12. The method of intercepting commands at an application presentation layer of claim 1, further comprising implementing an operating system (O/S) independent presentation layer UI.
13. The method of intercepting commands at an application presentation layer of claim 12, the O/S independent presentation layer UI is configured to intercept commands for the plurality of standard protocols and accelerate the commands.
14. A system for intercepting commands at an application presentation layer, the system comprising:
a client computer device including a proxy client, wherein the proxy client is configured to intercept, at a user interface on the client computer device, a command issued to a standard network application server computer device before the command is converted into a corresponding protocol command and forward a simplified command which corresponds to the standard protocol command, wherein the intercepting of the command issued by the user interface is intercepted at the presentation layer of the protocol stack, and wherein the protocol stack comprises the Open Systems Interconnection Basic Reference (OSI) Model and the presentation layer is above the upper most layer of the protocol stack;
a proxy server computer device connected with the client computer device via the client proxy, the proxy server computer device is configured to convert the simplified command into the corresponding standard protocol command and transmit the corresponding standard protocol command to a network resource;
the standard network application server computer device connected with the proxy server computer device, the content server computer device is configured to generate a response, wherein the response corresponds to the standard protocol;
wherein the proxy client is further configured to transmit a confirmation message to the proxy client upon completion of the corresponding protocol command using the simplified protocol; and
wherein the proxy client is further configured to transmit a simplified protocol message to the user interface using the simplified protocol;
wherein the corresponding standard protocol is selected from a plurality of standard protocols, the plurality of protocols comprise one or more of the following protocols: file transfer protocol (FTP), hyper text transfer protocol (HTTP), simple text transfer protocol (SMTP), transmission control protocol TCP), user datagram protocol (UDP), Internet protocol (IP), and post office protocol version 3 (POP3).
15. The system for intercepting commands at an application presentation layer of claim 14, wherein the client is connected with the proxy server computer device over a high latency link, and the proxy server computer device is connected with the content server over a low latency link.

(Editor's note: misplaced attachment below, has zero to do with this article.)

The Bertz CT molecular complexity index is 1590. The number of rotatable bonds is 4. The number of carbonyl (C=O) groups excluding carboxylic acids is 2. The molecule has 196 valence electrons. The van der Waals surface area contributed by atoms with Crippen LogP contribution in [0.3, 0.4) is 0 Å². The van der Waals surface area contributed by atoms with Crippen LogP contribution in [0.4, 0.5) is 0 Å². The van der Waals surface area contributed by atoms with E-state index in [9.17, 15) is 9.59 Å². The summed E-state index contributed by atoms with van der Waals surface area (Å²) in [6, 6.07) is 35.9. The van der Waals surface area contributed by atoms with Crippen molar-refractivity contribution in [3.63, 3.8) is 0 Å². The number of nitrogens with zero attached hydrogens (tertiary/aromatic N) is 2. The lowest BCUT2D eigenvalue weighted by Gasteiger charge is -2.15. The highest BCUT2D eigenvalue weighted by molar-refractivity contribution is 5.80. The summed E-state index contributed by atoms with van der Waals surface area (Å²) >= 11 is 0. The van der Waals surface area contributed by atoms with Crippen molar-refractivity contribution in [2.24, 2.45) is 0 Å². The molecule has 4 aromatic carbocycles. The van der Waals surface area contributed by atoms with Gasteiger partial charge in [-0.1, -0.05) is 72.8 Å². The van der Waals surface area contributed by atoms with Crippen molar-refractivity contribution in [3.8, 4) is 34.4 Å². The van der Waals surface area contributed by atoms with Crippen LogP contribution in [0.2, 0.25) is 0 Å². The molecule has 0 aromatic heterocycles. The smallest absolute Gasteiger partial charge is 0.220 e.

16. The system for intercepting commands at an application presentation layer of claim 14, wherein the application comprises an operating system (O/S) independent presentation layer user interface (UI).
17. A non-transitory machine-readable medium for intercepting commands at an application presentation layer, the machine-readable medium including sets of instructions stored thereon which, when executed by a machine, cause the machine to:
intercept, at a user interface of a proxy client on a client computer system, a command issued to a standard network application server before the command is converted into a corresponding standard protocol command, wherein the intercepting of the command issued by the user interface is intercepted at the presentation layer of the protocol stack, and wherein the protocol stack comprises the Open Systems Interconnection Basic Reference (OSI) Model and the presentation layer is above the upper most layer of the protocol stack;
forward a simplified command which corresponds to the standard protocol command to a proxy server computer;
convert, at the proxy server computer, the simplified command into the standard corresponding protocol command;
transmit the corresponding standard protocol command to a network resource;
receive a response from the network resource, wherein the response corresponds to the standard protocol;
transmit a confirmation message to the proxy client upon completion of the corresponding protocol command using the simplified protocol; and
transmit a simplified response message to the user interface using the simplified protocol;
wherein the corresponding standard protocol is selected from a plurality of standard protocols, the plurality of protocols comprise one or more of the following protocols: file transfer protocol (FTP), hyper text transfer protocol (HTTP), simple text transfer protocol (SMTP), transmission control protocol (TCP), user datagram protocol (UDP), Internet protocol (IP), and post office protocol version 3 (POP3).
18. The non-transitory machine-readable medium for intercepting commands at an application presentation layer of claim 17, wherein the intercepting of the command issued by the user interface is intercepted at the presentation layer of the protocol stack.
19. The non-transitory machine-readable medium for intercepting commands at an application presentation layer of claim 18, wherein the user interface comprises an operating system (O/S) independent presentation layer user interface.
Description
PRIORITY CLAIM

This application claims priority of U.S. Provisional Application Ser. No. 60/978,686, filed on Oct. 9, 2007, entitled PRESENTATION LAYER REDIRECTION FOR NETWORK OPTIMIZATION, which in incorporated by reference in its entirety for any and all purposes.